Commissioning and Procurement (part 3) – the implications for skills

So, through part 1 and 2 of this series (see here and here, and do look at all the really insightful comments we’ve had from readers) we’ve got to the point of proposing that commissioning is fundamentally a very similar process to what we have traditionally considered to be “procurement”, but with an emphasis on identification of needs and make-buy decisions than we less often see in standard procurement. The biggest difference however is that commissioning is generally about providing services to recipients who sit outside the organisation doing the buying, unlike the vast majority of what we might call corporate procurement.

Now if that is the main difference, we can see why commissioning needs some different emphasis and activities, and maybe even skills, compared to corporate procurement. Understanding the needs and requirements of a few hundred thousand citizens (patients) in a medical commissioning area is not the same as determining what capabilities the sales force need for their mobile phones. The skills needed to  develop service providers where none exist is also strong in some commissioning sectors (although that's true for some categories too, I would argue).

Again, monitoring the performance of care homes or adoption placement agencies is a bit different from checking how well the cleaning provider is performing. But even here, the basics are not that dis-similar. It is basically good contract and supplier management - we're talking about KPIs, SLAs, managing the relationship... so  not really very different at all.

I found this definition of commissioning on the Croydon Council website:

“Commissioning includes a number of key activities including; needs analysis, service design, procurement (the buying of goods and services), the monitoring of contracts, and the development of strategic relationships with suppliers and the development of local organisations or businesses to compete for procurement opportunities”.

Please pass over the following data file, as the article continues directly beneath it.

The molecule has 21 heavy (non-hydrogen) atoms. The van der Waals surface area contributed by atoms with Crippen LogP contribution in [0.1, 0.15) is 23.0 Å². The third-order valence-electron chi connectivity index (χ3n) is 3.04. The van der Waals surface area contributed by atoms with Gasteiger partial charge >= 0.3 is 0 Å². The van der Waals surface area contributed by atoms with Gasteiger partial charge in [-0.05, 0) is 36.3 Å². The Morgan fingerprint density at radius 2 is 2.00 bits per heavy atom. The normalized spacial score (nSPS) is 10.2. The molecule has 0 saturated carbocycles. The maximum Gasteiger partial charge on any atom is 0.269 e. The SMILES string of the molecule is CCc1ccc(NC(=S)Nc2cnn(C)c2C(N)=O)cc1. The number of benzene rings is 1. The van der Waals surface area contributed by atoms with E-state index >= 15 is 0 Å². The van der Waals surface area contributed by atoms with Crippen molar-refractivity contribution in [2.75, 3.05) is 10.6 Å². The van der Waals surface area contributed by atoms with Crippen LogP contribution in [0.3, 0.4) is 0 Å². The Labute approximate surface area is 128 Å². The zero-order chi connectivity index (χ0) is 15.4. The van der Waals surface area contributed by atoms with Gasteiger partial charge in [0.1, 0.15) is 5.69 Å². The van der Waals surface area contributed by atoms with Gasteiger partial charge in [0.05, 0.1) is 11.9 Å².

So there’s a new thought - what about that aspect of "development of local businesses or organisations” as Croydon put it?  Well, that is outside the scope of what many procurement people do day to day, but we could certainly argue it is, in essence, a type of supplier development activity.

But all of this does suggest that the skills of the commissioner are perhaps broader than those of many corporate procurers. There will be more emphasis on those less systemised activities such as supplier development, market creation and so on. Strong contract and supplier management skills are also needed. None of this is alien to good procurement people – but there will inevitably be less focus for commissioners on those core procurement competences around running sourcing processes, negotiation and contract creation.

So, where have we got to in this debate?

  • Commissioning basically includes the same core activities as procurement, but with stronger emphasis on certain parts of the overall process.
  • The main difference is that the recipients of what is being bought sit outside rather than inside the buying organisation. Interestingly, the point at which commissioning starts covering services for which the recipient will pay fully, (starting to happen in social care, for instance), we have perhaps moved into the territory of another major subset of "procurement" -  what we usually call retail buying (goods for resale).
  • The skills needed to be a good commissioner are not dis-similar to those required to be a high-performance procurement professional, but again the balance of skills and competences is different to that required in many traditional procurement areas.

More to come...

Voices (3)

  1. Stephen Heard:

    It will be interesting to see what happens when health commissioning and local authority procurement come together due to the drive towards integration. The move of £4bn of funding from the health spend (historically spent by commissioners) to the social care procurement teams will be an interesting clash of cultures!

  2. Doug Forbes:

    Commissioning is simply deciding what to acquire. The how to acquire leads to issues of social value where most currently in the public sector are trying to square the difference between previous practice and new techniques.

  3. Trevor Black:

    Interesting comment on the development of local businesses and organisations and that it is normally outside of the remit of procurement. I agree that is outside the scope of what many procurement people do ‘day to day’ and that regrettably reflects the blinkered and lack of commercial sense that blights the profession. If you believe in encouraging competition particularly at local level it is a ‘no brainer’ and I actively encourage organisations to embed into their procurement policies and strategies. To suggest that it is sacrosanct only to commissioning is quite frankly a load of old tosh!

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